While there are obvious communication problems, such as with the use of technology, Lack of Communication often gets pinned on situations where two employees “misunderstood” each other because of “a failure to transmit, receive, or provide…information”. Often times, the failure to transmit or receive data is simply a result of individuals’ not knowing how to properly work together. Good communication is a result of good teamwork, and not the other way around.

Moreover, toxic social work environments universally propagate Lack of Assertiveness. Individuals in such environments will often be unwilling to speak up in order to prevent the possible scorn of others or punishment of superiors.

Finally, considering that employees are the best and most important resource for identifying and reporting hazards, Lack of Teamwork can be a disastrous blow to the resources of aviation SMS. While there are other considerations with the Lack of Resources Human Factor, such as equipment, technology, etc., a team that works well together can accomplish more with limited technology, money, and manpower than a large team with financial backing and technological resources.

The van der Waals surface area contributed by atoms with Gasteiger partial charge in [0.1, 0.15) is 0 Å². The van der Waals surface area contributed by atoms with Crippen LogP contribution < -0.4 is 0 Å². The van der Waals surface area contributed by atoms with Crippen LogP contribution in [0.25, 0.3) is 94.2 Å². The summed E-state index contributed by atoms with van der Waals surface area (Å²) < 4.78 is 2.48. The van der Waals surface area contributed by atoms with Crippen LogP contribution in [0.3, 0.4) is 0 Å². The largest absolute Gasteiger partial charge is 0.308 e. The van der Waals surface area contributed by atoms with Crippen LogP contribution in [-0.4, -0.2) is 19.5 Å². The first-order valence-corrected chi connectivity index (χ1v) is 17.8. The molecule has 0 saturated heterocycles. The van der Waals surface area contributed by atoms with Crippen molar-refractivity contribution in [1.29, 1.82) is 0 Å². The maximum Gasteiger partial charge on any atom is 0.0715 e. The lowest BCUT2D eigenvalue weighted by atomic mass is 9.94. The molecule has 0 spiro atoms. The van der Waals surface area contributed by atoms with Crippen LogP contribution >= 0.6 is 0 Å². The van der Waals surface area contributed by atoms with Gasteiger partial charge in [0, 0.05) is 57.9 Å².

Teamwork is an SMS’ greatest resource for cultivating a safe environment.

2 – Human Factor #8: Pressure

Specifically, the Human Factor of Pressure that is universally common in aviation SMS relates to the pressure of performance vs preparation. Aviation carriers all rely on their services to make money and drive the business. These requisite services usually hinge on time sensitive and quality actions.

Time and quality and create pressures to perform at all levels of an organization. It some (or many) cases, it causes:

  • Lack of Awareness: employees may be so focused on completing a task that they fail to notice potential hazards;
  • Fatigue: plane and simple, extended periods of pressure will result in both physical and mental exhaustion;
  • Distraction: employees may be distracted from following the correct procedures by cutting corners in order to complete the task; and
  • Stress: stress is almost always the result of certain pressures, and can cause risky, irrational behavior.